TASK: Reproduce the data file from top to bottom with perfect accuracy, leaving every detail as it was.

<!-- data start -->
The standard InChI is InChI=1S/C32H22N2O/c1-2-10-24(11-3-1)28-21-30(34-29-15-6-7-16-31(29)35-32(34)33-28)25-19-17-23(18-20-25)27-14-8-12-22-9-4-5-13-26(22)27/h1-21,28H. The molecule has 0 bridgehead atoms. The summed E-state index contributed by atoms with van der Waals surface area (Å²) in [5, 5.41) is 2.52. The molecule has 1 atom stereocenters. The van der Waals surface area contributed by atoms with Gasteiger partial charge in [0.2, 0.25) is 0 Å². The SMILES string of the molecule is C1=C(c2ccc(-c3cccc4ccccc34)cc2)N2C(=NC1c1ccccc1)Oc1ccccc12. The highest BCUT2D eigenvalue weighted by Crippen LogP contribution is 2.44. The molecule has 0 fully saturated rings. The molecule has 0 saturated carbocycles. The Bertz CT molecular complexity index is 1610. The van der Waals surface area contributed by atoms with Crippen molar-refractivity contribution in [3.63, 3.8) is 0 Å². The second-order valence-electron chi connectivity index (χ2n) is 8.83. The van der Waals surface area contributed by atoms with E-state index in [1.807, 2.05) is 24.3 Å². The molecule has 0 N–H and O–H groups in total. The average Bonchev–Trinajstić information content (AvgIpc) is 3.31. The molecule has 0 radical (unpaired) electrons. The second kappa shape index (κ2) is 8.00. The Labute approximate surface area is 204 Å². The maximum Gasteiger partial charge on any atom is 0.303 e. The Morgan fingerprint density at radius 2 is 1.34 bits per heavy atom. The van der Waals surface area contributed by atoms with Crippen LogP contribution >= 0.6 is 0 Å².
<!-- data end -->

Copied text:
The standard InChI is InChI=1S/C32H22N2O/c1-2-10-24(11-3-1)28-21-30(34-29-15-6-7-16-31(29)35-32(34)33-28)25-19-17-23(18-20-25)27-14-8-12-22-9-4-5-13-26(22)27/h1-21,28H. The molecule has 0 bridgehead atoms. The summed E-state index contributed by atoms with van der Waals surface area (Å²) in [5, 5.41) is 2.52. The molecule has 1 atom stereocenters. The van der Waals surface area contributed by atoms with Gasteiger partial charge in [0.2, 0.25) is 0 Å². The SMILES string of the molecule is C1=C(c2ccc(-c3cccc4ccccc34)cc2)N2C(=NC1c1ccccc1)Oc1ccccc12. The highest BCUT2D eigenvalue weighted by Crippen LogP contribution is 2.44. The molecule has 0 fully saturated rings. The molecule has 0 saturated carbocycles. The Bertz CT molecular complexity index is 1610. The van der Waals surface area contributed by atoms with Crippen molar-refractivity contribution in [3.63, 3.8) is 0 Å². The second-order valence-electron chi connectivity index (χ2n) is 8.83. The van der Waals surface area contributed by atoms with E-state index in [1.807, 2.05) is 24.3 Å². The molecule has 0 N–H and O–H groups in total. The average Bonchev–Trinajstić information content (AvgIpc) is 3.31. The molecule has 0 radical (unpaired) electrons. The second kappa shape index (κ2) is 8.00. The Labute approximate surface area is 204 Å². The maximum Gasteiger partial charge on any atom is 0.303 e. The Morgan fingerprint density at radius 2 is 1.34 bits per heavy atom. The van der Waals surface area contributed by atoms with Crippen LogP contribution >= 0.6 is 0 Å².